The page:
At the entrance to this gallery is a contemporary sculpture by Laichwiltach artist Max Chickite entitled Raven Transforming. Transformation is an important theme in the traditions of the Northwest Coast peoples and is frequently portrayed in their art, past and present.
Exhibits in the First Nations Gallery will continue to evolve. When complete, the gallery will house displays that explore a number of themes relating to First Nations history in our area. These themes include a look at ancient and modern First Nations fishing methods, archaeological evidence covering 9000 years of settlement and the devastating epidemics of the 18th and 19th centuries.
The Treasures of Siwidi
Inside a small, darkened theatre, a dramatic light and sound presentation spotlights a series of masks while the story of The Treasures of Siwidi is related. Included in this spectacular array is the mask of Komogwey, “Chief of the Undersea World.”
Masked dance dramas are an important feature of Kwakwaka’wakw potlatches. Performances re-enact ancient encounters between heroic ancestors and various supernatural beings. Such stories, and the right to represent them graphically, are the exclusive property of individual, high ranking Kwakwaka’wakw families.
The masks displayed represent one such family-owned privilege. They depict the adventures of the ancestor, Siwidi, who journeyed to the Undersea World and encountered a host of supernatural creatures.
Inside the First Nations gallery you will see a pole that was one of several originally situated at Ehattesaht Village on the west coast of Vancouver Island. In 1938, members of the Ehattesaht band towed the pole to Zeballos where Chief Frank Savey, on behalf of his people, formally presented it to Major George Nicholson, in recognition of past favours. Major Nicholson donated the pole to the Museum at Campbell River in 1960.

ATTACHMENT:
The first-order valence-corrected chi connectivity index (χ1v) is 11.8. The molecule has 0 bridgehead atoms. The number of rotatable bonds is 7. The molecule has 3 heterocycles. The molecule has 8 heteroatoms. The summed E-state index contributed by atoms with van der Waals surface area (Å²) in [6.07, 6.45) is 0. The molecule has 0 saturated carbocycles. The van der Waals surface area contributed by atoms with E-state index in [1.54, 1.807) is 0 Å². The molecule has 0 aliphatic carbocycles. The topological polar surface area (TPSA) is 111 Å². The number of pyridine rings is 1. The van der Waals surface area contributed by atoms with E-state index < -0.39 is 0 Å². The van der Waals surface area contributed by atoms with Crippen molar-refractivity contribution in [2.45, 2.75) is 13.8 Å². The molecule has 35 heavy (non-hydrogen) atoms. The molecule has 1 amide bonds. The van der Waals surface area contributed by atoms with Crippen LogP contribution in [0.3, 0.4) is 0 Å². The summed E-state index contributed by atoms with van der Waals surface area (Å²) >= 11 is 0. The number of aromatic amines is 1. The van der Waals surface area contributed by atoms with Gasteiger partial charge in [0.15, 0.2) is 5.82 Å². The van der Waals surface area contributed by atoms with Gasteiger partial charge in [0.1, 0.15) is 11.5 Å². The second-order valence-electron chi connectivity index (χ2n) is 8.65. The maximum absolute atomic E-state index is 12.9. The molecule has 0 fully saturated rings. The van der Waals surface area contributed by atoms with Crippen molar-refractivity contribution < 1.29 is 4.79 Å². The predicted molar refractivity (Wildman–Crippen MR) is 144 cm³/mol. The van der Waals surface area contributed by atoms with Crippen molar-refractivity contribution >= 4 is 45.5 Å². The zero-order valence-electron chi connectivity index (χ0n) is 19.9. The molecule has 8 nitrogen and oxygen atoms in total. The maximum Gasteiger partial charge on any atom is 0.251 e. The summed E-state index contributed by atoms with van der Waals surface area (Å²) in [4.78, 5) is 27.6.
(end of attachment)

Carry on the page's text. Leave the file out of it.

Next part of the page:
Wolf House Posts
Carved by Wakeman Sound artist Herbert Johnson in the 1940s or 50s, these house posts formerly stood outside Herbert Johnson’s big house in Health Bay, Gilford Island. Inspired by an older set of interior house posts, these posts were originally commissioned by a collector who later changed his mind about acquiring them.
Dzunuḵ̓wa Feast Dish
This feast dish belonged to Lekwiltok Chief Charles Smith. The figure represented is that of a Dzunuḵ̓wa, a race of giant beings said to have inhabited the woods of coastal British Columbia. The face, now permanently fixed in position, is actually a mask which hides a second food cavity. Additional bowls would have been placed on the flattened surfaces of the knees.
Among coastal First Nations from Comox to Alaska, metal plaques, known today as “coppers”, are highly valued as objects of wealth, status, and privilege. Each copper has a known value, a name, and a carefully preserved history.
At the Museum there are three fragments from coppers that have been deliberately “broken” by their owners. A chief who broke a copper might present the section removed to a rival, who was obligated to respond by breaking a copper of similar value. To fail to do so was to face humiliation in the eyes of the community. Since coppers were commonly valued in the thousands of dollars, such actions were not taken lightly.
The central “T” portion is considered the most important part of a copper. The owner of a “T” segment might purchase back the various fragments and reconstruct the copper. Reconstructed coppers increased in value – the scars providing further evidence of the wealth and political influence of the owner.
Skilled weavers transformed bark, roots, and grasses into a wide variety of goods: clothing, cooking kettles, and containers for every imaginable purpose. They are as beautiful as they were useful.
Northwest Coast craftsmen utilized wood to manufacture a wide variety of storage containers, serving dishes and cooking utensils.